Why Meghan and Harry Are Getting Married in a Church-But Charles and Camilla Didn't
In another era, Prince Harry marrying Meghan Markle would have been a scandal so large it would shake the British monarchy to its core. The bride-to-be is an American, a divorcée, and she also attended a Catholic school as a child—comparisons to Wallis Simpson and the Abdication aren't without their logic.
That’s a striking difference from Harry’s father Prince Charles's own wedding. The Prince of Wales married Camilla, Duchess of Cornwall in 2005 in a civil ceremony at the Windsor Guildhall, then received a church blessing at the chapel afterward. Like Markle, Camilla is a divorcée (she was married to a Catholic), but back then the wedding venue was an issue, and this time it isn’t.
So what’s the difference?
Prince Charles and Camilla Parker Bowles, after their civil wedding ceremony.
Quite a bit, according to Duncan Larcombe, the author of Prince Harry: The Inside Story—but it doesn't actually have much to do with divorce. “I think it is just a reflection that time’s moved on, things have changed,” Larcombe tells Town & Country. “As a general
A century ago, Edward VIII had to give up the throne in order to marry a divorcée, but society has a much different view of divorce today. It's no longer a major scandal. After all, Charles was divorced too, as are two of his three siblings.
The Church of England allows, in special circumstances, for people to remarry in the church even if their former spouse is still living (hence Meghan and Harry's choice of venue), a decision that is left up to the individual priest. Of course, Prince Charles's second marriage also received an endorsement from the Archbishop of Canterbury, as the New York Times reported. Yet he still chose to marry in a civil ceremony, which suggests there was another issue at play here: optics.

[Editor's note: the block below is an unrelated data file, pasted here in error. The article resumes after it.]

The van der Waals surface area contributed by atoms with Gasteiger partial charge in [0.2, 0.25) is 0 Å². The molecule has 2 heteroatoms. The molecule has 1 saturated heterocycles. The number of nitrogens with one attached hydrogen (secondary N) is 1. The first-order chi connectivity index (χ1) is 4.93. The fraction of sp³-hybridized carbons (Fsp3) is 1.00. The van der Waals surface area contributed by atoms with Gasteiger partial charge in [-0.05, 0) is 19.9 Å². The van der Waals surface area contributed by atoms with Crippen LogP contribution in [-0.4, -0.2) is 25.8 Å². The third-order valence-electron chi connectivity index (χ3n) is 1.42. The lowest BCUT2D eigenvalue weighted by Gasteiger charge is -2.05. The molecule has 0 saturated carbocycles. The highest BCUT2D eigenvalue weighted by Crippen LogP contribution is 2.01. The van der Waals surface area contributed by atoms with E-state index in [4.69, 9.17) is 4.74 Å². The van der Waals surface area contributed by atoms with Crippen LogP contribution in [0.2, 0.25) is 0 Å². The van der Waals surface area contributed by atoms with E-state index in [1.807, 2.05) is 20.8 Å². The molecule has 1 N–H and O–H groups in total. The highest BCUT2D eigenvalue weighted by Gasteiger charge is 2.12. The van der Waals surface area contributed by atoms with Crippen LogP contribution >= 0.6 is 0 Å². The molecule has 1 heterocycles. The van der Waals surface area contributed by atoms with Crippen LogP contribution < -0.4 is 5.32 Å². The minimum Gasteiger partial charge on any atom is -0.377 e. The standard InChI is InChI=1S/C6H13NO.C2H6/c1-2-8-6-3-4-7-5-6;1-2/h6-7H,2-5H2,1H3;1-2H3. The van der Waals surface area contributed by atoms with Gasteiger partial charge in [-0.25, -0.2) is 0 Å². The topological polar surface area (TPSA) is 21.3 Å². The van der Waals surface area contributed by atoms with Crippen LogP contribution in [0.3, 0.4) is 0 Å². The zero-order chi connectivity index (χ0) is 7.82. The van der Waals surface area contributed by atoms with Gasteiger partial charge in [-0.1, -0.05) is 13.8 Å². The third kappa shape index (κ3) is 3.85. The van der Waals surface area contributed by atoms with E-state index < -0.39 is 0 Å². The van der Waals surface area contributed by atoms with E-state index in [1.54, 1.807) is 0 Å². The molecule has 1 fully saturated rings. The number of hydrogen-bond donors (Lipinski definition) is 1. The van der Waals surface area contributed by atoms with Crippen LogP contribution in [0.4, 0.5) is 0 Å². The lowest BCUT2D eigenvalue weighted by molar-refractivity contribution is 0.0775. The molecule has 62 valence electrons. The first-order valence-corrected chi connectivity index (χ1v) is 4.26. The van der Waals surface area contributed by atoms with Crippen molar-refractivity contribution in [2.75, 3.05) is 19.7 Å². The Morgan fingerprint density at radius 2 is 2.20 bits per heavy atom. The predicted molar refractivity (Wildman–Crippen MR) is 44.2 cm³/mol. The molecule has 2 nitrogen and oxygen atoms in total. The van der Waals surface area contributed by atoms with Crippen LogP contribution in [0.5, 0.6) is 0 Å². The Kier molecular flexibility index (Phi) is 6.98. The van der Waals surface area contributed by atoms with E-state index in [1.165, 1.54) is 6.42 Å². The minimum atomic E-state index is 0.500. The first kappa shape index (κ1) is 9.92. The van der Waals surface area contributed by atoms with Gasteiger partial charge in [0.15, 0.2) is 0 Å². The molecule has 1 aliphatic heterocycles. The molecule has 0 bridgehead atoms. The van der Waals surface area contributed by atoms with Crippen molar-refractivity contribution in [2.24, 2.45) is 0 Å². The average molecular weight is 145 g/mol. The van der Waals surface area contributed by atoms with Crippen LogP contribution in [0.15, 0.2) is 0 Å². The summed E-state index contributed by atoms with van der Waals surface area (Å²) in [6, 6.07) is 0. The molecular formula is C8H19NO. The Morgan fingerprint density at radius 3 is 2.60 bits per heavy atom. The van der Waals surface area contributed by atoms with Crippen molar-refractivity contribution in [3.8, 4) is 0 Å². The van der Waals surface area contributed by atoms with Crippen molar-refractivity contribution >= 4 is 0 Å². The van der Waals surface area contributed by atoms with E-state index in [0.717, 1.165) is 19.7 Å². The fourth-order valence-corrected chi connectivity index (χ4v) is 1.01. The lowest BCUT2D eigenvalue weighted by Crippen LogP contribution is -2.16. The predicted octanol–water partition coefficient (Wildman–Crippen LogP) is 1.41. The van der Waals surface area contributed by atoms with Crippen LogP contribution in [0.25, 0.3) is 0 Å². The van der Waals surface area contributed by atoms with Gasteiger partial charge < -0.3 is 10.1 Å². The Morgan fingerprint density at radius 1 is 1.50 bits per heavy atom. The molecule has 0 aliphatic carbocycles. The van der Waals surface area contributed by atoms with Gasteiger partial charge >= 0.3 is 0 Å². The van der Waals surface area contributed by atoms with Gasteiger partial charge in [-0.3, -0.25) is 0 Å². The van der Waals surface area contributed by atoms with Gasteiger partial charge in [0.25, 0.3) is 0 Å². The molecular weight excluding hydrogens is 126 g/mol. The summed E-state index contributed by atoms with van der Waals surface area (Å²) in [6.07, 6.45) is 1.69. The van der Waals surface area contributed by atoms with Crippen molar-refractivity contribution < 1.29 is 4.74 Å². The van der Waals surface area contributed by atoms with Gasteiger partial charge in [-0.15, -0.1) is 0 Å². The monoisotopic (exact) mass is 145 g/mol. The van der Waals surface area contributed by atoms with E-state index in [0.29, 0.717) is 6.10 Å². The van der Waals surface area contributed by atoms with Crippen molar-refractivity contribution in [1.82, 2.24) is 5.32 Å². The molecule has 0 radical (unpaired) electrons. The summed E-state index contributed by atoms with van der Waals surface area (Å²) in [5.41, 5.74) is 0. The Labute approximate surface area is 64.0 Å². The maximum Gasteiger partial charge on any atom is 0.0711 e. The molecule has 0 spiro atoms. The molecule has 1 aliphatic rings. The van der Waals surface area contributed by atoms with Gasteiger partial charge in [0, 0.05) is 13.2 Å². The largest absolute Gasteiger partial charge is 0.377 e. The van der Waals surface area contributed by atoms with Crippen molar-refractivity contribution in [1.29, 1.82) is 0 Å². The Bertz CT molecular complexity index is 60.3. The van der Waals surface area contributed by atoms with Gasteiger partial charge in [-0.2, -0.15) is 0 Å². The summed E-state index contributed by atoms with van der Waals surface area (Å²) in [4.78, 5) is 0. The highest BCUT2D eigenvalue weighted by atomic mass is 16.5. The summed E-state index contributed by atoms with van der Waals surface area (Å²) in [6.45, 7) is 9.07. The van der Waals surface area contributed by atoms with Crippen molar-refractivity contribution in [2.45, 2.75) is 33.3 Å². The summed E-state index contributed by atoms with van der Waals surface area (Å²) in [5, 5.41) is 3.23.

While Camilla's popularity has increased in recent years, according to the Sunday Times, as of August of 2017, "two thirds of Britons did not think she should be queen, and only 19 percent thought she was fit for the role."
The British public still hasn't forgotten the part Camilla played in Charles and Diana's divorce, and it's possible the palace thought people wouldn't look kindly on a big church wedding.
“To be honest, they could get married in Shrek outfits on pogo sticks, and I think the public would still just cheer and be happy.”
In contrast, people around the world are enamored by Markle and are curious to learn more, and Prince Harry is an incredibly popular royal. “At the moment they’re riding an absolute crest of public affection,” Larcombe says of the soon-to-be newlyweds. “To be honest, they could get married in Shrek outfits on pogo sticks, and I think the public would still just cheer and be happy.”
Charles and Camilla reportedly opted for a civil ceremony to keep things "low-key," or as low-key as a royal wedding can possibly be. At first, they wanted the civil ceremony to be held at Windsor Castle, but it was later moved to Windsor Guildhall because if they licensed the castle for wedding ceremonies, the private residence would have to be open to members of the public to get married there for three years.
The Queen was not present at Charles and Camilla's Guildhall wedding, but she did attend the prayer ceremony and reception afterward. According to unnamed sources, the Queen felt her duty as the head of the church came before her role as Charles's mother, and therefore she couldn't attend a civil wedding ceremony. "The venue was never the issue for the Queen," a senior royal aide told The Telegraph. "The civil nature of the service is the issue. She did not feel it was appropriate for her to attend."
Ultimately, adds Katie Nicholl, author of Harry: Life, Loss, and Love, Prince Charles is the heir apparent to the throne, which puts him under a level of scrutiny that Prince Harry simply doesn't face. "[Harry] is not the heir to the throne, he’s soon to be sixth in line, and that is the fundamental difference, really. It is a different scenario."
This story originally appeared on Townandcountrymag.com.
* Minor edits have been made by the Townandcountry.ph editors.